Honda is a Japanese public multinational conglomerate manufacturer of automobiles, motorcycles, and power equipment, headquartered in Minato, Tokyo, Japan.
It has been the world’s largest motorcycle manufacturer since 1959, reaching a production of 400 million by the end of 2019, as well as the world’s largest manufacturer of internal combustion engines measured by volume, producing more than 14 million internal combustion engines each year.
The engineer Honda Soichiro founded the Honda Technical Research Institute near Hamamatsu in 1946 to develop small, efficient internal-combustion engines.
It was incorporated as Honda Motor Company in 1948 and began producing motorcycles in 1949.
In 1961, Honda achieved its first Grand Prix victories and World Championships in the 125cc and 250cc categories. Honda Motor Company grew in a short time to become the world’s largest manufacturer of motorcycles by 1964.
The first production automobile from Honda was the T360 mini pick-up truck, which went on sale in August 1963. Powered by a small 356cc straight-4 gasoline engine, it was classified under the cheaper Kei car tax bracket.
The second production car from Honda was the S500 sports car, which followed the T360 into production in October 1963. Its chain-driven rear wheels pointed to Honda’s motorcycle origins.
In the 1960s, the company achieved worldwide fame for its motorcycles (in particular, its C100 Super Cub, which became the world’s best-selling vehicle).
Honda entered Formula One for the first time in 1964, just one year after starting the production of road cars, making both engine and chassis. Honda achieved their first victory at the 1965 Mexican Grand Prix, and another win at the 1967 Italian Grand Prix.
In 1959 the company also established a US subsidiary, the American Honda Motor Company, which began producing motorcycles in the United States in 1979 and automobiles in 1982.
In the 1970s, it achieved worldwide fame for its affordable, fuel-efficient cars.
Honda launches Acura in 1986, the first luxury nameplate from a Japanese automaker, with sales of “precision crafted performance.” “Utilizing technology to help people”, Honda has been conducting R&D on humanoid robots, to realize the dream of being useful to people and to help enrich our human society and people’s daily lives. The wide-ranging technologies and experience cultivated through this challenge also have been applied to other products, leading to various initiatives with the aim of creating totally
Following the death of Soichiro Honda and the departure of Irimajiri, Honda found itself quickly being outpaced in product development by other Japanese automakers and was caught off-guard by the truck and sport utility vehicle boom of the 1990s, all which took a toll on the profitability of the company. Japanese media reported in 1992 and 1993 that Honda was at serious risk of an unwanted and hostile takeover by Mitsubishi Motors, which at the time was a larger automaker by volume and was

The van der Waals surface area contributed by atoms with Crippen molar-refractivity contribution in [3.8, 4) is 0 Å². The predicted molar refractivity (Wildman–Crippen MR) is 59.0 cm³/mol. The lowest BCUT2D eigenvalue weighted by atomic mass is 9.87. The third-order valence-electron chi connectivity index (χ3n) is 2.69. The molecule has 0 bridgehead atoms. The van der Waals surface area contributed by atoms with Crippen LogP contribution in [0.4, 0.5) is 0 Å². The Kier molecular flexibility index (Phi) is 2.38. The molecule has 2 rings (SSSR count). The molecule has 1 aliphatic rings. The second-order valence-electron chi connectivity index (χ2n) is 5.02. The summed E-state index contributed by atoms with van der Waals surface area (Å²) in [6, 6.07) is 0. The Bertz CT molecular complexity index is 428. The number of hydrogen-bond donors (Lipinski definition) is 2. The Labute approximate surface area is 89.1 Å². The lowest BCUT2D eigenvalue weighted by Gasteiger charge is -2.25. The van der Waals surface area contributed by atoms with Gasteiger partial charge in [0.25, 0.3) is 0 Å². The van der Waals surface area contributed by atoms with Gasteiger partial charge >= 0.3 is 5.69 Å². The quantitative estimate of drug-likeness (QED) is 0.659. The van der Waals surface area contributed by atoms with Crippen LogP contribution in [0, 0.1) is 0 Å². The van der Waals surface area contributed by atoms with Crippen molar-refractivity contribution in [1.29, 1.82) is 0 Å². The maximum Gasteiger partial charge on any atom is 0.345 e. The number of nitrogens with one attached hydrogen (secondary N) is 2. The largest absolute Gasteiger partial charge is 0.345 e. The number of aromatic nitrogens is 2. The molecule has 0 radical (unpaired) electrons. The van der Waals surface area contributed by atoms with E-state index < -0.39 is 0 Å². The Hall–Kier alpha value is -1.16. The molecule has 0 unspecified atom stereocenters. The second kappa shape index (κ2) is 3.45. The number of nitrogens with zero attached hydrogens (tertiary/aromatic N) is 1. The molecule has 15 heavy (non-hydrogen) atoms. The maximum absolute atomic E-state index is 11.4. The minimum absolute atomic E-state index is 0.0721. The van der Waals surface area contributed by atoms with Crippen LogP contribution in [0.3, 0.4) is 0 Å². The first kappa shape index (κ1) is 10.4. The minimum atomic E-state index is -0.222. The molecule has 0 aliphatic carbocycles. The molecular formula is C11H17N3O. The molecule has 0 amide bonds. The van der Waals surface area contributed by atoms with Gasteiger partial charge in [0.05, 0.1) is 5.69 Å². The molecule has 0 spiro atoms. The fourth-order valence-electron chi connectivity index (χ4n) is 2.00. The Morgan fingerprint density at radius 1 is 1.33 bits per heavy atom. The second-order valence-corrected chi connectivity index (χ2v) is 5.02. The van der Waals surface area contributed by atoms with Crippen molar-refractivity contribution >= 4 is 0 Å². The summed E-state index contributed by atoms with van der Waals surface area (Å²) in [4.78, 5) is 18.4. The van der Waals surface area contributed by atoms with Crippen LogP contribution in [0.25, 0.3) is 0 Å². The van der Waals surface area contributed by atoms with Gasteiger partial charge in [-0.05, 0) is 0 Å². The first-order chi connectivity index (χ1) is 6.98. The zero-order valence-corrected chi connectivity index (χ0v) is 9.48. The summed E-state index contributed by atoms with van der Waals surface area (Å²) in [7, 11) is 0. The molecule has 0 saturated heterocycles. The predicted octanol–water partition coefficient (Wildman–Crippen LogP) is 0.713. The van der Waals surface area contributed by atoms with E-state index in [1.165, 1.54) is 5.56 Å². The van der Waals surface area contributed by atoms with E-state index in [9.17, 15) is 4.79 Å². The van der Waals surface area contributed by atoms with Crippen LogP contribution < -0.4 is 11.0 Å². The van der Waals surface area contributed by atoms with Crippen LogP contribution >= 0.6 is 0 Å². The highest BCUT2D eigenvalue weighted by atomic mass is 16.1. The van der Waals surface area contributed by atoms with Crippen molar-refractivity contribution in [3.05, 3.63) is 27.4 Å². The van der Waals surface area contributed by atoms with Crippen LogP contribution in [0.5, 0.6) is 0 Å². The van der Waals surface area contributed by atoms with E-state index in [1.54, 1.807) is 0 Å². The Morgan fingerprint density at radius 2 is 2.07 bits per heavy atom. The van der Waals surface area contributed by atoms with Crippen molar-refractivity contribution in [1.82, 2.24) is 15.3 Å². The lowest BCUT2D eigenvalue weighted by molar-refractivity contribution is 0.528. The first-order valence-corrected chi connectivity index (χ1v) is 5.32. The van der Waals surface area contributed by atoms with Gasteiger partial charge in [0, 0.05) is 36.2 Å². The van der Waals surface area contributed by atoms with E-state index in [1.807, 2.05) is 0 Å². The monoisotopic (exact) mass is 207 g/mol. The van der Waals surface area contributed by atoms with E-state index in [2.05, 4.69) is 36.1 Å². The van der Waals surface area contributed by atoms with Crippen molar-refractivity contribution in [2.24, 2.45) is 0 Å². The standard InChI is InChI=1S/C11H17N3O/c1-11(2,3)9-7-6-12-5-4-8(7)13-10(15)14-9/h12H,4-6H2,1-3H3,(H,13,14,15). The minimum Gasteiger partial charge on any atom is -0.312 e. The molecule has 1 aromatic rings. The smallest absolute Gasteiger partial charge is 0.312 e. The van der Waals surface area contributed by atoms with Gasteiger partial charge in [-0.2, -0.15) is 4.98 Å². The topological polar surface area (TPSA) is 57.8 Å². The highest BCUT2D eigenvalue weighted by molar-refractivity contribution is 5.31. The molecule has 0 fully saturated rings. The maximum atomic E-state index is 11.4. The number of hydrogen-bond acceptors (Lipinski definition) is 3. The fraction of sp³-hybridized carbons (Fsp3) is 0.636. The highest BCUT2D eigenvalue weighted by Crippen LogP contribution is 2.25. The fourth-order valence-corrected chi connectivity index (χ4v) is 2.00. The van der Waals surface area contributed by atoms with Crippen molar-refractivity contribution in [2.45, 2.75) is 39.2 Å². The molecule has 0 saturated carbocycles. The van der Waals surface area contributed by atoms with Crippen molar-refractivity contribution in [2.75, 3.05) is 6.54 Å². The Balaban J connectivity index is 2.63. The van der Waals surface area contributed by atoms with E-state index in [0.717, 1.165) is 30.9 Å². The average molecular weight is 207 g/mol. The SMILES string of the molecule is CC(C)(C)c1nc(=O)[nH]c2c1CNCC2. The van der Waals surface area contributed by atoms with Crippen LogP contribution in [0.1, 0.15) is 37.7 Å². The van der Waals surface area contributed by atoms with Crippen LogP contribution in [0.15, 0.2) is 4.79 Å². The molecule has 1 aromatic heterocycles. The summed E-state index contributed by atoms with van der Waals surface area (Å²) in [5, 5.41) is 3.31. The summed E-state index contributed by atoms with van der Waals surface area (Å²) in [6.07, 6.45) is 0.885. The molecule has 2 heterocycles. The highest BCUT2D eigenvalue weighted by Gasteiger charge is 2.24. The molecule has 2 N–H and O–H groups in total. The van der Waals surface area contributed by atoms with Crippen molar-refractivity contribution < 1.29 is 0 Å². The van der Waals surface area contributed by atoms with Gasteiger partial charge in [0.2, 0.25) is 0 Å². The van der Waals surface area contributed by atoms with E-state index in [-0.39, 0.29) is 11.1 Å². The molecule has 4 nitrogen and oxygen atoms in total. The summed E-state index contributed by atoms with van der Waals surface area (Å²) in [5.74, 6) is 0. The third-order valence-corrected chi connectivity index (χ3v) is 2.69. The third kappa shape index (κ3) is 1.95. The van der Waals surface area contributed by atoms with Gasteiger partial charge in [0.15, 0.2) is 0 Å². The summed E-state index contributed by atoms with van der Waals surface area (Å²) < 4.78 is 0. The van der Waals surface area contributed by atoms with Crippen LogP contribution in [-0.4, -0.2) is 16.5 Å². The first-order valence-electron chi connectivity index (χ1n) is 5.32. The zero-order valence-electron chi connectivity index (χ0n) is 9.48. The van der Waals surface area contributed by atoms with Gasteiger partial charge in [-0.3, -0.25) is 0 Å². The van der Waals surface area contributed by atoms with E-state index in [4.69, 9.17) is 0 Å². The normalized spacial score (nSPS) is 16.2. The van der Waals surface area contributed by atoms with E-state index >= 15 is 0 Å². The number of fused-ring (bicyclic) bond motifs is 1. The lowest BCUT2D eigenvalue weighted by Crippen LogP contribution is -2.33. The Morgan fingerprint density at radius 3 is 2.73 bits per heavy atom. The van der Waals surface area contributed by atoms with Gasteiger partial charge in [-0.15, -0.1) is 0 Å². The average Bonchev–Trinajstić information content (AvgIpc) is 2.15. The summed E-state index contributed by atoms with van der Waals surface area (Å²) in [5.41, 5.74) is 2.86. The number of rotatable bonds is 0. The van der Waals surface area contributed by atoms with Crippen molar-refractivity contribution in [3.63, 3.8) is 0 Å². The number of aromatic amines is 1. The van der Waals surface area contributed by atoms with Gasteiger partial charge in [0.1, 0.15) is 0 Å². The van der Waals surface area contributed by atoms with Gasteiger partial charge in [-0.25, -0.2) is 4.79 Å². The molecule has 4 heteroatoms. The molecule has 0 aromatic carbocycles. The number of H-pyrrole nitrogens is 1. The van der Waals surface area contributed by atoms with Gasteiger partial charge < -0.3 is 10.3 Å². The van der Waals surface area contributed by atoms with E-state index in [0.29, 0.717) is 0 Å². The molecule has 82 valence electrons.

flush with profits from its successful Pajero and Diamante models.
Kawamoto acted quickly to change Honda’s corporate culture, rushing through market-driven product development that resulted in recreational vehicles such as the first-generation Odyssey and the CR-V, and a refocusing away from some of the numerous sedans and coupes that were popular with the company’s engineers but not with the buying public. The most shocking change to Honda came when Kawamoto ended the company’s successful participation in Formula One after the 1992 season, citing costs in light of the takeover threat from Mitsubishi as well as the desire to create a more environmentally friendly company image.
At the turn of the millennium, good things were happening at Honda signaling a hopeful future for this automaker. In 2001, the Civic Coupe, the first US-designed, developed and manufactured compact car, earned a five-star safety rating from the National Highway Traffic Safety Administration (NHTSA) for front and side impacts. This was a huge milestone today as it earned Honda a reputation for safety that would continue to present day.
Honda is headquartered in Minato, Tokyo, Japan. Their shares trade on the Tokyo Stock Exchange and the New York Stock Exchange, as well as exchanges in Osaka, Nagoya, Sapporo, Kyoto, Fukuoka, London, Paris, and Switzerland.
The largest parade of Honda cars consisted of 569 Honda Beat cars and was achieved by MEET THE BEAT! (Japan) at Twin Ring Motegi, Motegi, Tochigi, Japan, on 9 May 2010. The event MEET THE BEAT! has happened annually since 1994.
The largest parade of Honda motorcycles is 1,180 motorcycles and was achieved by Naysha Racing (Peru) in Pucallpa, Peru, on 15 July 2012. The event was an open invitation to members of the public who own Honda motorcycles and the majority of the participants were from the city of Pucallpa although fans came from all over the Amazonian region and even the capital, Lima, to participate. The route went from the Plaza de Armas in the centre and ended over 5 km later at the “Aliardo Soria” Football Stadium.